Handel Quick Facts:
- Handel wrote pieces of music for every genre of his time and even invented English oratorio. Handel is most famous for his English oratorio, Messiah.
- Handel was born in the same year as Bach in a town 50 miles away.
- In February of 1727, Handel applied to become a naturalized British citizen.
Handel's Family Background:
Handel was born to Georg Handel (1622-97) and Dorothea Taust (1651-1730). Handels father, Georg, was a barber-surgeon for the Duke of Saxe-Weissenfels; his mother was the daughter of a pastor.
Because Handels father wanted him to become a lawyer, Georg prevented Handel from playing any musical instruments. However, Handel managed to sneak past his fathers command by playing the hidden clavichord in the attic. At the age of 9, the Duke heard Handel playing the organ and convinced Georg to let Handel study music under Friedrich Zachow. When Handel was just 12, his father died leaving Handel as the man of the household.
Perhaps just in case Handels musical career was not as successful as he hoped it would be, records show that Handel had, in fact, enrolled into Halle University in 1702. A month later, Handel was appointed organist at the Calvinist Cathedral, but after one year, his contract was not renewed. Handel decided that he would follow his musical dreams and shortly thereafter, he left Halle for Hamburg.
Early Adult Years:
In Hamburg, Handel played violin and harpsichord for the only opera company in Germany that existed outside the royal courts, and also taught private lessons. Handel wrote his first opera, Almira in 1704. In 1706, Handel moved to Italy, where he gained a wealth of knowledge on setting Italian lyrics to voice. In 1710, he was appointed Kapellmeister at Hanover, but soon took leave to London. Then, in 1719, he became musical director of the Royal Academy of Music.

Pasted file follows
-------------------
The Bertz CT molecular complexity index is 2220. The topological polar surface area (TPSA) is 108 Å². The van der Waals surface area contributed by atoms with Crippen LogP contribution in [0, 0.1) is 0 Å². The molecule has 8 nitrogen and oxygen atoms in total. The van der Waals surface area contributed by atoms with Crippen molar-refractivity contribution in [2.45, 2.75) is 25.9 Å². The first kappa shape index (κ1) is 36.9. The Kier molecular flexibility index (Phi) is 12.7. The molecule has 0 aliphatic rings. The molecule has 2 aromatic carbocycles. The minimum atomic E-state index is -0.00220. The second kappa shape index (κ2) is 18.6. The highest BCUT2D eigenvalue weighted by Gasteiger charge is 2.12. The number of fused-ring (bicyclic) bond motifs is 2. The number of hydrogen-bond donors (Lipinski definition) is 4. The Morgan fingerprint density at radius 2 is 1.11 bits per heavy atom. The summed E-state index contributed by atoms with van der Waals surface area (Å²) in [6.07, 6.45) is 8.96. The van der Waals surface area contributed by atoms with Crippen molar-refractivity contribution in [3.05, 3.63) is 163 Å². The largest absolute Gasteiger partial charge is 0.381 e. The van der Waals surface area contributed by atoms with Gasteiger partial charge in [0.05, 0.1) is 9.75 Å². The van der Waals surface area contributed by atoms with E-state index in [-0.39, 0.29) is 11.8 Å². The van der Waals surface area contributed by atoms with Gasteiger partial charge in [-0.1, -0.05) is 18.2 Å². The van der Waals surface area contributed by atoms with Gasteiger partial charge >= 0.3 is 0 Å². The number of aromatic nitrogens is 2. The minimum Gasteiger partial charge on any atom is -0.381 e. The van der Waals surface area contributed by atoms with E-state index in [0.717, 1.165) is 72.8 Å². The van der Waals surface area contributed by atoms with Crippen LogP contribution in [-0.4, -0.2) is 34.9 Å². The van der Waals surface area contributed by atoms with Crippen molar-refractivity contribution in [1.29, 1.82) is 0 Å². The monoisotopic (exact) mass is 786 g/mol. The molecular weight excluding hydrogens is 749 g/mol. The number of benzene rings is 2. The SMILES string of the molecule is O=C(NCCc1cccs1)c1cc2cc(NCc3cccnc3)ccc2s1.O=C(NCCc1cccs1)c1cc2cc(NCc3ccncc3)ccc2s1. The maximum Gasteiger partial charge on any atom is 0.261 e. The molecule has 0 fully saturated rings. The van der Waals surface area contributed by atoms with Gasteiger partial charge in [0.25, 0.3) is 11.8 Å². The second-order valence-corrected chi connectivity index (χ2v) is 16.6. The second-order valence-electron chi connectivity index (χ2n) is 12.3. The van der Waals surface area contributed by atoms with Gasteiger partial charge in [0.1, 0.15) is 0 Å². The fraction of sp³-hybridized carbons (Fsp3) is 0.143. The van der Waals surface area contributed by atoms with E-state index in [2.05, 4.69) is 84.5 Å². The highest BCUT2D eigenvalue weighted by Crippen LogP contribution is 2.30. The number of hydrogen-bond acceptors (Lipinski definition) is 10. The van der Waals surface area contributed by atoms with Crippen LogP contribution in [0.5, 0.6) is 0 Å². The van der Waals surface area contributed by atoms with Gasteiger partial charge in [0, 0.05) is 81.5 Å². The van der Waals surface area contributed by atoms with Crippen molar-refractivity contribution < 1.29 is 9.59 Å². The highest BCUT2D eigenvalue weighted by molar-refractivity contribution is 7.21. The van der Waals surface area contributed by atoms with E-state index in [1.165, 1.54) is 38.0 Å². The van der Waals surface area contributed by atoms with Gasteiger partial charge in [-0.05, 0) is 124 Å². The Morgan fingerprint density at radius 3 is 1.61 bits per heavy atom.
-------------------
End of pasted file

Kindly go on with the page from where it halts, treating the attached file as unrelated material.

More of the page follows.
Mid Adult Years:
Much of Handels time during the 1720s and 30s was spent composing operas. However, he still found time to compose many other works. During the last few years of the 1730s, Handels operas were not as successful. Afraid of his future success, he responded by focusing more on oratorio. In 1741, Handel composed the wildly successful Messiah which was originally sung by a choir of 16 and an orchestra of 40. He left to Dublin for the premiere of the piece.
Late Adult Years:
During the last ten years of Handels life, he regularly performed his Messiah. Because of its success, he returned to London and with a new found confidence he composed Samson along with many others. Before his death, Handel had lost his vision due to cataracts. He died on April 14, 1759. He was buried at Westminster Abbey, and it was said that over 3,000 people attended his funeral.
Selected Works by Handel:
- Messiah - HWV 56 - 1741
- Samson - HWV 57 - 1741
- Semele - HWV 58 - 1743
- Joseph and his Brethren - HWV 59 - 1743
- Hercules - HWV 60 - 1744
- Belshazzar - HWV 61 - 1744
- Judas Maccabaeus - HWV 63 - 1746
- Joshua - HWV 64 - 1747
- Alexander Balus - HWV 65 - 1747
- Susanna - HWV 66 - 1748
- Solomon - HWV 67 - 1748
- Theodora - HWV 68 - 1749
- The Choice of Hercules -HWV 69 - 1750
- Jeptha - HWV 70 - 1751
- The Triumph of Time and Truth - HWV 71 - 1752
- Almira - HWV 1 - 1704
- Nero - HWV 2 - 1705
- Rodrigo - HWV 5 - 1707
- Agrippina - HWV 6 - 1709
- Tolomeo, re di Egitto - HWV 25 - 1728
- Orlando - HWV 31 - 1732
- As on a sunshine summers day - HWV 228(3)
- Bacchus one day gaily striding (Bacchus Speech in Praise of Wine) - HWV 228(4)
- Charming is your shape and air - HWV 228(5)
- Come and listen (The Sailors Complaint) - HWV 228(6)
- Loves but the frailty of the mind - HWV 218
- Twas when the seas were roaring - HWV 228(19)